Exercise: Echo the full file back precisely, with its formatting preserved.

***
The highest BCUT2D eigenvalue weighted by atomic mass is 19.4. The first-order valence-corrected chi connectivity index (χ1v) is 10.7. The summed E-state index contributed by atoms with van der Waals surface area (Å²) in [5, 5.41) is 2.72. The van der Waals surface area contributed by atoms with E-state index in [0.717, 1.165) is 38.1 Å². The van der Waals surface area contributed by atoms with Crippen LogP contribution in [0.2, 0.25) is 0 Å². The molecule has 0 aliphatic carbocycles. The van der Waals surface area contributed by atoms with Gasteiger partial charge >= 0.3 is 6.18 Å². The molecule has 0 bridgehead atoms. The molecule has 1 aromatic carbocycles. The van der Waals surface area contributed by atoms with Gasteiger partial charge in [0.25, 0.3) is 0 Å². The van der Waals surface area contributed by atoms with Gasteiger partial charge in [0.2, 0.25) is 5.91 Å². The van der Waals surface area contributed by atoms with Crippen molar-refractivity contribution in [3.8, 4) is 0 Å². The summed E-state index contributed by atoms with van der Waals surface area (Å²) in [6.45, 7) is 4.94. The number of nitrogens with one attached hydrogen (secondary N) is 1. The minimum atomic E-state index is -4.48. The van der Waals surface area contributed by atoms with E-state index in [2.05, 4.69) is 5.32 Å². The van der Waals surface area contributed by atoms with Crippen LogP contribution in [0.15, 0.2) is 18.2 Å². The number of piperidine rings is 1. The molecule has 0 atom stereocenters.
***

The highest BCUT2D eigenvalue weighted by atomic mass is 19.4. The first-order valence-corrected chi connectivity index (χ1v) is 10.7. The summed E-state index contributed by atoms with van der Waals surface area (Å²) in [5, 5.41) is 2.72. The van der Waals surface area contributed by atoms with E-state index in [0.717, 1.165) is 38.1 Å². The van der Waals surface area contributed by atoms with Crippen LogP contribution in [0.2, 0.25) is 0 Å². The molecule has 0 aliphatic carbocycles. The van der Waals surface area contributed by atoms with Gasteiger partial charge >= 0.3 is 6.18 Å². The molecule has 0 bridgehead atoms. The molecule has 1 aromatic carbocycles. The van der Waals surface area contributed by atoms with Gasteiger partial charge in [0.25, 0.3) is 0 Å². The van der Waals surface area contributed by atoms with Gasteiger partial charge in [0.2, 0.25) is 5.91 Å². The van der Waals surface area contributed by atoms with Crippen molar-refractivity contribution in [3.8, 4) is 0 Å². The summed E-state index contributed by atoms with van der Waals surface area (Å²) in [6.45, 7) is 4.94. The number of nitrogens with one attached hydrogen (secondary N) is 1. The minimum atomic E-state index is -4.48. The van der Waals surface area contributed by atoms with E-state index in [2.05, 4.69) is 5.32 Å². The van der Waals surface area contributed by atoms with Crippen LogP contribution in [0.15, 0.2) is 18.2 Å². The number of piperidine rings is 1. The molecule has 0 atom stereocenters.